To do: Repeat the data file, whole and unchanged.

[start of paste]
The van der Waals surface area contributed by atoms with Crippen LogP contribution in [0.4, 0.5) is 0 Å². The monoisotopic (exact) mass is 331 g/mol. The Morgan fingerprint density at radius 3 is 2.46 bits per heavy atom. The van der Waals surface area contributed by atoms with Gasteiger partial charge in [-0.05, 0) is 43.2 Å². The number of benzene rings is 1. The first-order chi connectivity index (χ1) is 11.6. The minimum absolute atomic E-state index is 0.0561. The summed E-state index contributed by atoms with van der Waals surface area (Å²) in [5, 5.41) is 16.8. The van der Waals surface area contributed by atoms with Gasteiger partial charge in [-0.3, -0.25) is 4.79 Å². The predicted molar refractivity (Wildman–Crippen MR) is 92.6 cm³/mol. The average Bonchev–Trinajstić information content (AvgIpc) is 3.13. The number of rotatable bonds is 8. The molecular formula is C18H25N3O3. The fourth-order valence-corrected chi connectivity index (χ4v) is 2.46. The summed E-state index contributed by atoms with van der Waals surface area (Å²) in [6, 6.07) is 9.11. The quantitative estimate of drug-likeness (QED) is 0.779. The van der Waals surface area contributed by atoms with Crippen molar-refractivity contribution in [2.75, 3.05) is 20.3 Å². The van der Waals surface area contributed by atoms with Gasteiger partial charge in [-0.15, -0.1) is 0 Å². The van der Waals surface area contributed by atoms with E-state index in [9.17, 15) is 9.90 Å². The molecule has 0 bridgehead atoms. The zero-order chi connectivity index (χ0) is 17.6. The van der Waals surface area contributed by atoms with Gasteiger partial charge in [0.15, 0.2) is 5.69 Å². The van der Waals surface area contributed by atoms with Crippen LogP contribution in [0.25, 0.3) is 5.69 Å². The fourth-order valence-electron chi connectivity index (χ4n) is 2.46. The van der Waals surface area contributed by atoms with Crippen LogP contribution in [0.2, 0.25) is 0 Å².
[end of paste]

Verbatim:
The van der Waals surface area contributed by atoms with Crippen LogP contribution in [0.4, 0.5) is 0 Å². The monoisotopic (exact) mass is 331 g/mol. The Morgan fingerprint density at radius 3 is 2.46 bits per heavy atom. The van der Waals surface area contributed by atoms with Gasteiger partial charge in [-0.05, 0) is 43.2 Å². The number of benzene rings is 1. The first-order chi connectivity index (χ1) is 11.6. The minimum absolute atomic E-state index is 0.0561. The summed E-state index contributed by atoms with van der Waals surface area (Å²) in [5, 5.41) is 16.8. The van der Waals surface area contributed by atoms with Gasteiger partial charge in [-0.3, -0.25) is 4.79 Å². The predicted molar refractivity (Wildman–Crippen MR) is 92.6 cm³/mol. The average Bonchev–Trinajstić information content (AvgIpc) is 3.13. The number of rotatable bonds is 8. The molecular formula is C18H25N3O3. The fourth-order valence-corrected chi connectivity index (χ4v) is 2.46. The summed E-state index contributed by atoms with van der Waals surface area (Å²) in [6, 6.07) is 9.11. The quantitative estimate of drug-likeness (QED) is 0.779. The van der Waals surface area contributed by atoms with Crippen molar-refractivity contribution in [2.75, 3.05) is 20.3 Å². The van der Waals surface area contributed by atoms with Gasteiger partial charge in [-0.15, -0.1) is 0 Å². The van der Waals surface area contributed by atoms with E-state index in [9.17, 15) is 9.90 Å². The molecule has 0 bridgehead atoms. The zero-order chi connectivity index (χ0) is 17.6. The van der Waals surface area contributed by atoms with Gasteiger partial charge in [0.15, 0.2) is 5.69 Å². The van der Waals surface area contributed by atoms with Crippen LogP contribution in [0.25, 0.3) is 5.69 Å². The fourth-order valence-electron chi connectivity index (χ4n) is 2.46. The van der Waals surface area contributed by atoms with Crippen LogP contribution in [0.2, 0.25) is 0 Å².